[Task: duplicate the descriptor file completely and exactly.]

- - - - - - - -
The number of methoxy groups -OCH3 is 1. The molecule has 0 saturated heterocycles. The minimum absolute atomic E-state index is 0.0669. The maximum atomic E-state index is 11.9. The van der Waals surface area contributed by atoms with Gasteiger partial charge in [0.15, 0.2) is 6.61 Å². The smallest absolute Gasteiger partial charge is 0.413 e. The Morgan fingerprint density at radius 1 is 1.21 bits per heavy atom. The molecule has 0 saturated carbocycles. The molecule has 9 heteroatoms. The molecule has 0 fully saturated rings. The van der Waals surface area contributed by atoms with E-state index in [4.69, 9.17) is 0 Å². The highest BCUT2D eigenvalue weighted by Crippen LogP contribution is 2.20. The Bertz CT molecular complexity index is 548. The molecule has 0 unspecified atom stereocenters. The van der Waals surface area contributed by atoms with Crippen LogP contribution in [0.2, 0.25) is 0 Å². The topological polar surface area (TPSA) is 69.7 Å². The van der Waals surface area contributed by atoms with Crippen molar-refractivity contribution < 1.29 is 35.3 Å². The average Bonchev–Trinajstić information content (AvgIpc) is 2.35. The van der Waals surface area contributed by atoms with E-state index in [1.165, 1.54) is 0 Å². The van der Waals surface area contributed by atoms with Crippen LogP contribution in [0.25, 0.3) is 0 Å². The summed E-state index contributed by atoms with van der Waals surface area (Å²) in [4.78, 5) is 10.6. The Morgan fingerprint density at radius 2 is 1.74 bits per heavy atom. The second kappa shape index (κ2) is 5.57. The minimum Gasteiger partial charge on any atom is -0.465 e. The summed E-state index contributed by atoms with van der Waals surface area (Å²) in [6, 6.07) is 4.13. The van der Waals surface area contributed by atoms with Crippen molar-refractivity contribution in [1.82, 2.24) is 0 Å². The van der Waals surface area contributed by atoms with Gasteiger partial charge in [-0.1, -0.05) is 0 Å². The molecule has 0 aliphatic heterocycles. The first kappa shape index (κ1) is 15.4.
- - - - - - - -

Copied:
The number of methoxy groups -OCH3 is 1. The molecule has 0 saturated heterocycles. The minimum absolute atomic E-state index is 0.0669. The maximum atomic E-state index is 11.9. The van der Waals surface area contributed by atoms with Gasteiger partial charge in [0.15, 0.2) is 6.61 Å². The smallest absolute Gasteiger partial charge is 0.413 e. The Morgan fingerprint density at radius 1 is 1.21 bits per heavy atom. The molecule has 0 saturated carbocycles. The molecule has 9 heteroatoms. The molecule has 0 fully saturated rings. The van der Waals surface area contributed by atoms with E-state index in [4.69, 9.17) is 0 Å². The highest BCUT2D eigenvalue weighted by Crippen LogP contribution is 2.20. The Bertz CT molecular complexity index is 548. The molecule has 0 unspecified atom stereocenters. The van der Waals surface area contributed by atoms with Crippen LogP contribution in [0.2, 0.25) is 0 Å². The topological polar surface area (TPSA) is 69.7 Å². The van der Waals surface area contributed by atoms with Crippen molar-refractivity contribution < 1.29 is 35.3 Å². The average Bonchev–Trinajstić information content (AvgIpc) is 2.35. The van der Waals surface area contributed by atoms with E-state index in [1.165, 1.54) is 0 Å². The van der Waals surface area contributed by atoms with Crippen LogP contribution in [0.25, 0.3) is 0 Å². The summed E-state index contributed by atoms with van der Waals surface area (Å²) in [4.78, 5) is 10.6. The Morgan fingerprint density at radius 2 is 1.74 bits per heavy atom. The second kappa shape index (κ2) is 5.57. The minimum Gasteiger partial charge on any atom is -0.465 e. The summed E-state index contributed by atoms with van der Waals surface area (Å²) in [6, 6.07) is 4.13. The van der Waals surface area contributed by atoms with Crippen molar-refractivity contribution in [1.82, 2.24) is 0 Å². The van der Waals surface area contributed by atoms with Gasteiger partial charge in [-0.1, -0.05) is 0 Å². The molecule has 0 aliphatic heterocycles. The first kappa shape index (κ1) is 15.4.